This week saw the announcement of half-year results from BSkyB. There was a slight dent in its relentless profitability following recent competition from BT for Premier League rights, but very little deviation from the last full-year results: annual revenues of £7.2 billion with an annual operating profit of £1.3 billion. One and a third billion is an awful lot of spare cash to be generating each year.
That was precisely why Rupert Murdoch, who still owns just 39% of BSkyB, was desperate for his 2010 News Corp bid for the whole company to succeed, until it was finally derailed in July 2011 by the Milly Dowler phone hacking revelations and subsequent Leveson Inquiry. While in previous years his UK newspapers were the company cash cow, they have been increasingly overshadowed by the sports-driven pay TV business of Sky. Unfortunately for Murdoch, only 39% of that £1.3 billion belongs to him.
According to the Daily Telegraph, he may be lining up a new bid and “the move makes more strategic sense now than it did in 2010”. Any bid would now come from his new 21st Century Fox business, created when he split the film and TV business from his publishing interests (still called News Corp) in the wake of the phone-hacking scandal. But in media ownership terms, Murdoch chairs both companies and the end result would be no different from the highly profitable and enormously powerful conglomerate which was eventually sidelined in 2011.
There is in some circles an increasingly relaxed view of a new Murdoch bid: a sense that, with the emergence of global social media and online giants like Google, Facebook and Amazon, anxiety over an expanded Murdoch empire would be yesterday’s problem. This is misguided. A wholly Murdoch-owned BSkyB would still mean that a single media enterprise – and ultimately one individual – controlled over a third of national newspaper circulation (and their associated websites) in the UK and the only commercial 24 hour UK news channel – which in turn supplies the news for Channel Five and almost every commercial radio station in Britain.
Apart from the news plurality issue, a new takeover bid would raise other issues. A unified corporate culture can determine editorial direction across a range of media outputs beyond news, including drama and comedy. Moreover News Corp, like all media conglomerates, are adept at exploiting their media outlets to promote their own products and ignore or disparage those of their rivals. A wholly owned Sky will give Murdoch more leverage for cross-promotion across his empire, thereby entrenching his competitive advantage and further reducing the number of alternative voices.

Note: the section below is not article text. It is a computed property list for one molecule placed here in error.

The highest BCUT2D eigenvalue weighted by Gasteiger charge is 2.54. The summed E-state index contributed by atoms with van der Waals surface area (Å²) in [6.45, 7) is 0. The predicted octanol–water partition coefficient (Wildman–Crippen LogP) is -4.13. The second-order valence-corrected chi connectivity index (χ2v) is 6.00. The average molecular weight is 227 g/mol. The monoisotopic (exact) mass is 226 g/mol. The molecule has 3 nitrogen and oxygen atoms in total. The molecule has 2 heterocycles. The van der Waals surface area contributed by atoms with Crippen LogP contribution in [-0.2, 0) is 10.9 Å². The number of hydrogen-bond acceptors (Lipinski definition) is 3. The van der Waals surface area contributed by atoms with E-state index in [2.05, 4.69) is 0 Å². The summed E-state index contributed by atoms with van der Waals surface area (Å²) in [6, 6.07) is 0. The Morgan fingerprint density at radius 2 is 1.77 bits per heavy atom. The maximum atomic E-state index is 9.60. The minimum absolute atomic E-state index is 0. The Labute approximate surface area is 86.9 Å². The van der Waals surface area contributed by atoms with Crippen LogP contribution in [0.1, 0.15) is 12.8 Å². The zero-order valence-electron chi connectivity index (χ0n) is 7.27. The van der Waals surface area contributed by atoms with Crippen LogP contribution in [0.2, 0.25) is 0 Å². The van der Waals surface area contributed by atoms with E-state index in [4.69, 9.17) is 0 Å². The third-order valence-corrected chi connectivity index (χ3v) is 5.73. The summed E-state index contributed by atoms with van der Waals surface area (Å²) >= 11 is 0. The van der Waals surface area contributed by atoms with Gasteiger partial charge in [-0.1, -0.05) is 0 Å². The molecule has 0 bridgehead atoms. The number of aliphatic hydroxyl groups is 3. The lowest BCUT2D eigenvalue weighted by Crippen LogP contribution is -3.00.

And apart from influence over editorial content, there’s the scope for consolidating power by putting undue pressure on regulators. Sky has already shown a healthy appetite for expensive litigation, draining the resources of regulators and competitors. Allied with strident editorial assaults on Ofcom in News Corp newspapers, this can create formidable barriers to public interest interventions which reinforces an unfair competitive advantage in the battle for rights and talent.
All of these fears about the potential consequences for unhealthy dominance of the newly merged conglomerate were rehearsed in the months before the News Corp bid fell victim to the phone-hacking scandal. It was, however, on the verge of going through and the lengthy process exposed serious flaws in the UK’s regulatory regime around media plurality. As ministers and prime-ministers past and present explained during the Leveson hearings, politicians became too enmeshed in the Murdoch empire and were given too much discretion in determining the outcome of such bids. If a second bid is also to be thwarted – which the public interest surely demands – that plurality regime must be overhauled.
Next Tuesday sees publication of the long-awaited report by the influential House of Lords Communications committee on media plurality. It will, I hope, propose a number of recommendations for reforming the media plurality public interest test, which was a last minute addition to the 2003 Communications Act (courtesy of some nimble political footwork from David Puttnam in the House of Lords). Without it, the Murdoch takeover would have been waved through.
But now the plurality regime urgently needs updating to embrace a broader view of plurality and media power than just news. Moreover, a new framework needs to re-engineer the complicated sequence of interventions which currently can only start and end with the Secretary of State. If we have learnt anything from the phone-hacking scandal and the relationship between politicians and the press, it is that powerful press barons still command a deeply unhealthy genuflection from politicians in desperate search of a positive headline. It is the independent and competent regulator, Ofcom, which should be tasked with ensuring that the public interest is not sacrificed to political expedience.
Governments are not bound to accept the recommendations of select committees, and there is no guarantee that the Lords committee will propose sweeping changes. But without them it is quite likely not only that Murdoch will launch another bid for the Sky cash cow, but that this time he will succeed. The consequences for democracy of such undiluted media power being concentrated in the hands of a single individual are just as dire as they would have been three years ago.
A version of this post first appeared on the Huffington Post.